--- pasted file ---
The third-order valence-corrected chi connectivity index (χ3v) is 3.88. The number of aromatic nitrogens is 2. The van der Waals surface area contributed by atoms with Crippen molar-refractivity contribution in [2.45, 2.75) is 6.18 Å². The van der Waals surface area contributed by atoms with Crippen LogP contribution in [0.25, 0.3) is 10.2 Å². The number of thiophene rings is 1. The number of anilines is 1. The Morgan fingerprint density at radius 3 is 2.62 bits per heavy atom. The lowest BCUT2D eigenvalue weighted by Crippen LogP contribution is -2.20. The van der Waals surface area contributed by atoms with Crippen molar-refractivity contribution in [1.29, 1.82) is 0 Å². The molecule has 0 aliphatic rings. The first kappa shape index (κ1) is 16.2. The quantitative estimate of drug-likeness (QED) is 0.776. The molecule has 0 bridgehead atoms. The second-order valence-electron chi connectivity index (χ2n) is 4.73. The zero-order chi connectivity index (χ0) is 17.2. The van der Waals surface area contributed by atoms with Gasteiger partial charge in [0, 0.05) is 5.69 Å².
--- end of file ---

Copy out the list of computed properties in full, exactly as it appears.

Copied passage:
The third-order valence-corrected chi connectivity index (χ3v) is 3.88. The number of aromatic nitrogens is 2. The van der Waals surface area contributed by atoms with Crippen molar-refractivity contribution in [2.45, 2.75) is 6.18 Å². The van der Waals surface area contributed by atoms with Crippen LogP contribution in [0.25, 0.3) is 10.2 Å². The number of thiophene rings is 1. The number of anilines is 1. The Morgan fingerprint density at radius 3 is 2.62 bits per heavy atom. The lowest BCUT2D eigenvalue weighted by Crippen LogP contribution is -2.20. The van der Waals surface area contributed by atoms with Crippen molar-refractivity contribution in [1.29, 1.82) is 0 Å². The molecule has 0 aliphatic rings. The first kappa shape index (κ1) is 16.2. The quantitative estimate of drug-likeness (QED) is 0.776. The molecule has 0 bridgehead atoms. The second-order valence-electron chi connectivity index (χ2n) is 4.73. The zero-order chi connectivity index (χ0) is 17.2. The van der Waals surface area contributed by atoms with Gasteiger partial charge in [0, 0.05) is 5.69 Å².